Is the article well-written and easy to understand?

The article is for the most part clearly and comprehensibly described and at a high linguistic level.

Are you convinced by the author’s results? Why or why not?

The results presented are convincingly presented. The conclusions on the retention capacity of backfill from rock flour/bentonite will be convincing as well when the questions on the initial and boundary conditions have been clarified.

Other comments

In some places, name/year is used as a citation in the text instead of a number [11]. Is this intentional? E.g., line 124/125

I would suggest using mg/l throughout the text and not ppm which may have different meanings. Same applies to solids in table S1: µg/g instead of ppm

line 83 (pellets or pallets?)

line 154-159: These lines anticipate some results

line 175: What is the shape/ diameter of the steel coupons used? Is there any further information which carbon steel type has been used (not chemical composition, but material code)?

Table 2: entries in the first column should be move upwards so that it is clear which entries in the other columns belongs to them

Line 232: the sentence is not easy to read

Line 250-255: seem to repeat parts of chapter 2

Line 265: The increase of Sr concentrations was interpreted as a result of saturation of the sorption sites. A different but compatible interpretation would be that the continuous decrease of the pH (10à6) reduced the sorption capacity of the solids. This relationship may be discussed as well

Line 286ff. As it appears, colloids do not occur in the experiments. Therefore, the number of citations on concerning colloids may be reduced significantly [57] – [67]

Line 302-308: seem to repeat parts of chapter 2

Figure 2 (B): This graph is said to show the percentage of 0.5 N HCl extractable Fe(II), but no method has been described to determine extractable Fe(II). The only method (line 200) refers to extractable Fe content. The x-axis title Fe (%) is not readily comprehensible.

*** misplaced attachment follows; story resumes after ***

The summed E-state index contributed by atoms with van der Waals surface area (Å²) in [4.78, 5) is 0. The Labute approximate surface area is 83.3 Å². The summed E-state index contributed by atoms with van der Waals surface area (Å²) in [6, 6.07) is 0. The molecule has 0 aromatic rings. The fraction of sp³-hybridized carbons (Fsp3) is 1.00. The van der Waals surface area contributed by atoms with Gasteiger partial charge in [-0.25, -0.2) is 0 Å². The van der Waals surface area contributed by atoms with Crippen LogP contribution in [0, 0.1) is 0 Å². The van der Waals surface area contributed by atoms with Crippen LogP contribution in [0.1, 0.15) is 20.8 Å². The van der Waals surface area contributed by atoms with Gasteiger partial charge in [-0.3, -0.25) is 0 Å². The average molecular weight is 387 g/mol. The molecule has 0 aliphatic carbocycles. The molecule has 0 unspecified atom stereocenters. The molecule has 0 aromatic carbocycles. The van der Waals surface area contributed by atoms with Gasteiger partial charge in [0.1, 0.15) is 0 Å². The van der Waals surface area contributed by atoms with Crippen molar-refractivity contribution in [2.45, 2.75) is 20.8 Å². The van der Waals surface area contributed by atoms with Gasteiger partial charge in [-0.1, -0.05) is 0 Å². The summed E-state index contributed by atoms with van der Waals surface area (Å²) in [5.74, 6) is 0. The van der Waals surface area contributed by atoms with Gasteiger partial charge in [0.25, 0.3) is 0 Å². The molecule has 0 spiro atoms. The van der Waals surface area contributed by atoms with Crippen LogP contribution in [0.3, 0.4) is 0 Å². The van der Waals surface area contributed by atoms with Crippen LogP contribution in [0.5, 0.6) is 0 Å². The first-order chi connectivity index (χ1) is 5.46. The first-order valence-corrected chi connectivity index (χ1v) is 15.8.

Figure 3: Instead of 'A', 'B', 'C' the three diagrams may be labelled with abbreviated compositions, e.g. 'rock', 'rock + bent', 'rock + bent. + Fe'. Would make it easier to read it

Line 360; where there any XRD measurements of the solids after the experiments? Would be interesting to see whether there were definite iron corrosion phases

Figure 4. EXAFS spectra and Forurier transformations are not easy to interpret, especially if shown without further explanation. Without such they are mere illustrations and proof that such measurements have taken place. But they don't tell much. So, if possible some parts of the transformations may be highlighted to show the key characteristics/differences and the interpretations. 

Lines 381-386: seem to better fit in the introduction section

Lines 386-388: seem to repeat parts of chapter 2

Line 392: What is completely unclear is that the column experiments until day 295 produced Sr concentrations of max. 2.1 mg/l, but the remobilization experiments started with up to 5 mg/l. This concentration jump is not explained

Figure 5: Adding 'rainwater' and 'seawater' to the left and right half of the diagram would allow a quicker understanding of the diagram.

Line 436: speaking of the 'remobilization potential' of rainwater sounds odd when the deposition of strontium was made by pumping actually rainwater through the column. In this specific case, ‘leaching’ may be an alternative way to describe this observation

Line 450: the text says that corroding waste packages do not seem to significantly bind strontium. That is correct for the specific conditions of these experiments. But as fresh coupons were used, the amount (and active surface) of corrosion was probably very limited, whereas in reality, massive corrosion may have taken place before any radionuclide could be mobilized from the waste matrix. So, a general statement on the relevance of waste packages can probably not be done.

Line 466: Data availability statement. This is currently only text from a template. Please insert some appropriate statement. Consider providing the raw data shown in Fig 1-5 and Fig. S.3 in the supplementary information or add link to a report / thesis(?) where such data is or will be published.

Supporting Information


Table S1: According to this table, the steel coupons contained only 7000 ppm Fe. Some figures must be missing here



Author Response

In attached document

Author Response File: Author Response.pdf

Round 2

Reviewer 3 Report

All of the issues raised in my first review have been addressed in detail and in an appropriate manner. In my view, no further changes are necessary.